Friday, December 9, 2011

Decisions, decisions

I saw my psychiatrist today, and I left his office knowing I still have some decisions to make.
I wrote in my last post that I planned to ask him about possibly seeing a therapist for cognitive behavioral therapy, specifically exposure response and prevention therapy.
I did ask him, and he said there was a therapist in the practice who did the exposure therapy if I wanted to see him.
He said medication could take a person only so far, and such therapy could be very useful.
My hesitations stem from my concerns about the time it would take to do the therapy and whether or not I really need it. I had learned little tricks over the years for dealing with some of the OCD symptoms, I told him, and I recognized my OCD when I experienced it.
By that, I meant that I realize when it’s OCD that makes me obsess over possible dangers and compulsively try to mitigate the feelings of anxiety.
I wondered if I could do exposures on my own.
He said I would need the guidance of a therapist to benefit from it, and then he asked me to what extent my symptoms were under control.
That is always a difficult question to answer. I always think to myself, “In comparison to what?”
Compared to the extreme nature of my symptoms in my teens and later in my 20s, my current symptoms are negligible. Compared to my experiences in my 30s, my current symptoms are better. Compared to what they were five years ago, they are worse.
I was not seeing my current psychiatrist when I experienced the OCD at its worst, but I gave him an overview and said I thought about 75 percent of my symptoms were controlled now.
He thought that was pretty good.
We left the discussion with the understanding that I will let him know if I want to start other therapy.
I had also been experiencing higher levels of anxiety of late. In fact, I had a small but noticeable anxiety attack on the way to the doctor’s office. My arms felt numb, I felt lightheaded, and I felt like I was going to come out of my skin. What seemed like a million different worries consumed me.
He made an adjustment in one of my medications, which I was happy to do. It’s a change that won’t affect the OCD, he said, because it doesn’t affect serotonin, but it will hopefully lessen the hyper feelings I’ve been having.
He wants to see me again in four weeks, which is a good thing, because I can think more about therapy and consider further how controlled my OCD symptoms really are.
Because I’m worried about that 75 percent figure I gave the doctor. It’s really just a guess. I can’t truly quantify the percentage of symptoms I experience versus what I would be experiencing without medication.
I’m confused. How bad does it have to be to need ERP? How much “struggling on my own” is too much? Why is it so difficult for me to agree to just try the therapy?
It would probably be helpful if I took some notes or kept some type of log of my symptoms. That might help me identify how much my life is being adversely affected by OCD specifically.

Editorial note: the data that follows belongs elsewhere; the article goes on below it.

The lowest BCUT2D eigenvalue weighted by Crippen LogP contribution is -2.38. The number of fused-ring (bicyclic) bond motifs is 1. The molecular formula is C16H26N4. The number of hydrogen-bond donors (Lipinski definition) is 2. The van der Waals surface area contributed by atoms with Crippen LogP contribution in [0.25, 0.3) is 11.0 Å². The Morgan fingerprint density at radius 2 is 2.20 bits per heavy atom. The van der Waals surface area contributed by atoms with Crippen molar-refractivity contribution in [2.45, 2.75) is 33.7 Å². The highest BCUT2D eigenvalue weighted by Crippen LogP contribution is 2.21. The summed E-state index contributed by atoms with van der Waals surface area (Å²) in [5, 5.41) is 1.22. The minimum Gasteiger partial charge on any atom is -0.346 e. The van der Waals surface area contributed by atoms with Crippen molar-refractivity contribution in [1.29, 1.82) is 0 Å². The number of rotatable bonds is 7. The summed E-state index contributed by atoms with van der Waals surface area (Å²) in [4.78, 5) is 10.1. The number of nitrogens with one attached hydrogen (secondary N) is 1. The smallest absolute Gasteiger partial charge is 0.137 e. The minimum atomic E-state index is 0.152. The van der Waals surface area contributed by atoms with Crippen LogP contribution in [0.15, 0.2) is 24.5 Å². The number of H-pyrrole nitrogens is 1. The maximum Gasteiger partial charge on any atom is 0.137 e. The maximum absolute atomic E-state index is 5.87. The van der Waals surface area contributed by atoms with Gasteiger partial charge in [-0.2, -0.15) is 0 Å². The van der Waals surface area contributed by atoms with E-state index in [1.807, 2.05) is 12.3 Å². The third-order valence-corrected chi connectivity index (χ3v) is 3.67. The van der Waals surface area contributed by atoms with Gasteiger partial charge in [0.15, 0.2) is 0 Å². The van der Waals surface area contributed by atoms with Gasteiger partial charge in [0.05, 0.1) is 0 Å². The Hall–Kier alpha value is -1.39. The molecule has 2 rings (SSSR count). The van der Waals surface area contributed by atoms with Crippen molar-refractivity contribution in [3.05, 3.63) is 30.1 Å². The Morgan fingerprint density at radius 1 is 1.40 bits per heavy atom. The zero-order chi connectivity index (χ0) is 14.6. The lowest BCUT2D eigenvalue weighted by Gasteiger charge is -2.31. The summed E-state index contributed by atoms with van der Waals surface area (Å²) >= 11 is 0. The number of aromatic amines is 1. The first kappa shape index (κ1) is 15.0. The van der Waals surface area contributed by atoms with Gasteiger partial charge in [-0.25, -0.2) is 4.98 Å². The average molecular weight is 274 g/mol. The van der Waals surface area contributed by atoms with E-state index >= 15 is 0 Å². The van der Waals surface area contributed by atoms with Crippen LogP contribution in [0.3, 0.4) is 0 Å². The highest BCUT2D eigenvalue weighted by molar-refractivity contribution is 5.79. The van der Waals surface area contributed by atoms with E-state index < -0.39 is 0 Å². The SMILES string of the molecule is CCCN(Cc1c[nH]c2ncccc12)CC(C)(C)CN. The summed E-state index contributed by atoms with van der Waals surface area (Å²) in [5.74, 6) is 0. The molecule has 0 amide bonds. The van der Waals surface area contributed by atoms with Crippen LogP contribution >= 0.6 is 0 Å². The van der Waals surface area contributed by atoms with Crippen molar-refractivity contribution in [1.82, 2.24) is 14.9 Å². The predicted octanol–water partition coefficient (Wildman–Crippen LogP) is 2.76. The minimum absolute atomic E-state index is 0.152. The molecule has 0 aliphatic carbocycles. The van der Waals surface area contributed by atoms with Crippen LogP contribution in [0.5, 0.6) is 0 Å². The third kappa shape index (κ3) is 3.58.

Have any of you been in this kind of quandary? What do you think?


  1. Hi Tina! You ask some great (and most likely very common) questions concerning treatment. You are probably the best judge of whether you need treatment or not. Are you in turmoil all the time? Can you currently live a fulfilling and satisfying life? Are you avoiding things that matter to you and your family? I remember when I sought treatment - I told the psychologist I thought I had a mild case of OCD. Boy was that funny because come to find out I actually had a severe case. I was avoiding so much of life, and had been doing it for so long, that I didn't even realize it. Anyway, I think it's awesome you're asking yourself these questions. Good luck with your decision!

  2. Thank you, Sunny. You gave me more food for thought!

  3. I think keeping a journal is a very good way of keeping a note on how much you are being affected by OCD and, if you give it a time frame, say four weeks, then you will have a good reference to decide whether ERP therapy is worthwhile.

    Best wishes!

  4. I've done some exposure therapy with my therapist. Currently, I've been largely ignoring my OCD. It feels like it's not a big deal. I'm not sure if this is because it really isn't a big deal, or if I'm just so used to it (and I really don't like to do exposure therapy). Having said that, I am in favor of exposure-response prevention, and I do try it sometimes. Currently, I'm working on driving issues, but I'm doing it off and on, which probably isn't as helpful.

    I did try Exposure Response Prevention on my own. I tried too much too fast and was overwhelmed. But it did help me realize some of how out-of-control my symptoms were. I new how to do this therapy, but I wanted a therapist to give me encouragement and support to actually do it.

  5. I agree with OCD anonymous. I kept a journal of my symptoms for several months and that helped me get a clear picture. I get so used to it that sometimes I don't realize how bad off I am.

  6. Have you tried taking the Psych Central Sanity Score test? It might help you get a bit more insight into the severity of the symptoms rather than your interpretation of the severity. I know I have difficulty sometimes thinking things are worse than they are and other times thinking they're not as severe as they are. It really is sometimes tough to see it from the inside.

  7. OCD Anonymous and Elizabeth--I think I will use the journal, even if it's nothing fancy, just a record.
    Abigail, I think I would get overwhelmed too. You make a good point about have a therapist to give encouragement.
    Kat, thanks for the link. I will try it.

    Thanks to all!


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